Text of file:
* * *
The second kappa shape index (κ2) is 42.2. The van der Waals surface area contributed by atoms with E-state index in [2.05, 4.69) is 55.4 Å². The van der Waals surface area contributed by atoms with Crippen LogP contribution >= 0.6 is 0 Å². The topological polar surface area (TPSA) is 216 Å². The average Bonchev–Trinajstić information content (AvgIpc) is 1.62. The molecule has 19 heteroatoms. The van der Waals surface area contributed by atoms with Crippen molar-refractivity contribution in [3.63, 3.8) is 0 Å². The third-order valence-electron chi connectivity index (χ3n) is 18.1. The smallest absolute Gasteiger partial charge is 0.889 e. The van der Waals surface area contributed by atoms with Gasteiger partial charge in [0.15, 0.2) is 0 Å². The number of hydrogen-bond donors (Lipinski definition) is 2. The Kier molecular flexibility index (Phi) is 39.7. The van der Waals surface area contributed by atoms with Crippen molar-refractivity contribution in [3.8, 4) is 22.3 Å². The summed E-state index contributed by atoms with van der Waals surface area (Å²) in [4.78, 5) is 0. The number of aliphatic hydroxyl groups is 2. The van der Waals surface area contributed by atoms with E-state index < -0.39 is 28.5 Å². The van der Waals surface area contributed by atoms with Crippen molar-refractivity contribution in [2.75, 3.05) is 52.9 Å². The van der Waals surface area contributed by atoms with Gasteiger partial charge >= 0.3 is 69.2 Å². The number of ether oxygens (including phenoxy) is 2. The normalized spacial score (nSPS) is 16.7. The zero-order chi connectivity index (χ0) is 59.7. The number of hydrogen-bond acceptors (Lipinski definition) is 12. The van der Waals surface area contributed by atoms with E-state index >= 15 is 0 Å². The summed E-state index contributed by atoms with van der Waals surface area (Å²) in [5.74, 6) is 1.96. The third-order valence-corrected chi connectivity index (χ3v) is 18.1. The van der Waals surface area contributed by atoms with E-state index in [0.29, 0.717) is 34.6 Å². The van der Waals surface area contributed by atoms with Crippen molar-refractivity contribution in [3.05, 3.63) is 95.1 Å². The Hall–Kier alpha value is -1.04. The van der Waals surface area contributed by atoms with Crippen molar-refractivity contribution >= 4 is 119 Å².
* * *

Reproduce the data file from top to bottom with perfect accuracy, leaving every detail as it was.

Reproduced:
The second kappa shape index (κ2) is 42.2. The van der Waals surface area contributed by atoms with E-state index in [2.05, 4.69) is 55.4 Å². The van der Waals surface area contributed by atoms with Crippen LogP contribution >= 0.6 is 0 Å². The topological polar surface area (TPSA) is 216 Å². The average Bonchev–Trinajstić information content (AvgIpc) is 1.62. The molecule has 19 heteroatoms. The van der Waals surface area contributed by atoms with Crippen molar-refractivity contribution in [3.63, 3.8) is 0 Å². The third-order valence-electron chi connectivity index (χ3n) is 18.1. The smallest absolute Gasteiger partial charge is 0.889 e. The van der Waals surface area contributed by atoms with Gasteiger partial charge in [0.15, 0.2) is 0 Å². The number of hydrogen-bond donors (Lipinski definition) is 2. The Kier molecular flexibility index (Phi) is 39.7. The van der Waals surface area contributed by atoms with Crippen molar-refractivity contribution in [3.8, 4) is 22.3 Å². The summed E-state index contributed by atoms with van der Waals surface area (Å²) in [4.78, 5) is 0. The number of aliphatic hydroxyl groups is 2. The van der Waals surface area contributed by atoms with E-state index < -0.39 is 28.5 Å². The van der Waals surface area contributed by atoms with Crippen molar-refractivity contribution in [2.75, 3.05) is 52.9 Å². The van der Waals surface area contributed by atoms with Gasteiger partial charge >= 0.3 is 69.2 Å². The number of ether oxygens (including phenoxy) is 2. The normalized spacial score (nSPS) is 16.7. The zero-order chi connectivity index (χ0) is 59.7. The number of hydrogen-bond acceptors (Lipinski definition) is 12. The van der Waals surface area contributed by atoms with E-state index >= 15 is 0 Å². The summed E-state index contributed by atoms with van der Waals surface area (Å²) in [5.74, 6) is 1.96. The third-order valence-corrected chi connectivity index (χ3v) is 18.1. The van der Waals surface area contributed by atoms with E-state index in [0.29, 0.717) is 34.6 Å². The van der Waals surface area contributed by atoms with Crippen molar-refractivity contribution in [3.05, 3.63) is 95.1 Å². The Hall–Kier alpha value is -1.04. The van der Waals surface area contributed by atoms with Crippen molar-refractivity contribution >= 4 is 119 Å².